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So Pop sat his stars, so what? Everyone's wrong, that's what

Gregg Popovich sends a message to the NBA schedule makers by sitting his starters. (US Presswire)

If you've never been to an NBA game in Miami, you have no idea what a gift Gregg Popovich gave to Tim Duncan, Tony Parker and Manu Ginobili Thursday night.

OK, and Danny Green, too.

None of them had to be bothered with flying there, and more important, none had to be bothered with hearing the cacophony that is American Airlines Arena. No throbbing drum section. No P.A. man screaming, "Dos ... Minutos!" Just a night off in November for the Spurs' stars and their (mostly) old bones.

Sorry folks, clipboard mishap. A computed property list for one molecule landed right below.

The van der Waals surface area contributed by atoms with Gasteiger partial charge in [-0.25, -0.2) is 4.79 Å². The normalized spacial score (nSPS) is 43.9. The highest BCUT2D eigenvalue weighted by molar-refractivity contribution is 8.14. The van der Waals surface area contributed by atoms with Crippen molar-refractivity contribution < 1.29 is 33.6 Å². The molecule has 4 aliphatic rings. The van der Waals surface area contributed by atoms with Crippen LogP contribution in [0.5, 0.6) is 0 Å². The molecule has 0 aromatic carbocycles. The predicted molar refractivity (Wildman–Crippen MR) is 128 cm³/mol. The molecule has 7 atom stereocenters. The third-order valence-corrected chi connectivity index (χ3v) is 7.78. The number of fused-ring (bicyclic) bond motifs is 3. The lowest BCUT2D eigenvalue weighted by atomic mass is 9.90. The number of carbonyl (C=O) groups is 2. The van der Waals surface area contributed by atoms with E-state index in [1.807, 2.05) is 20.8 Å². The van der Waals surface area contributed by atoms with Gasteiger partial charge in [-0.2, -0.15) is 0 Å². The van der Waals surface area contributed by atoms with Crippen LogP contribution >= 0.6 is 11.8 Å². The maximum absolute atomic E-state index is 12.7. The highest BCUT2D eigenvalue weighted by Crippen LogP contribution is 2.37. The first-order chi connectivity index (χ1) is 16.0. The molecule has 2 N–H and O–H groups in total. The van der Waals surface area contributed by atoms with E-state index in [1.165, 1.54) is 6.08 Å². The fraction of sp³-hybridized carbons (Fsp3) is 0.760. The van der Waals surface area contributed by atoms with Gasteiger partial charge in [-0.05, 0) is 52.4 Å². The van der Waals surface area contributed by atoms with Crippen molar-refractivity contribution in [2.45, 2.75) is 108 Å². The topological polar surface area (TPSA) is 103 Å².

So what?

Well, there are several points to be covered here. Let's just hit them one at a time:

* Gregg Popovich is the coach of the Spurs, and it's his job to decide who plays, when and how much. That's pretty simple to understand.

* He's done this before, many times, with no recrimination from the NBA. Just last season, Pop sat Duncan, Parker and Ginobili on the second night of a home-and-home against Utah. The Spurs won 91-84 that night (April 9). Afterward, Popovich explained that he'd made the decision not to play his Big Three in that game way back when the schedule came out. “However you want to look at it, 13 games in 18 days or 16 games in 23 days or ending the season four in five nights, it's just crazy," Popovich said. "So I've got to do something about it."

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* A week later, Duncan logged only 11 minutes in a 120-99 victory at Golden State that gave the Spurs sole possession of the top seed in the West. Should Popovich and/or the Spurs have been fined for not playing Duncan enough?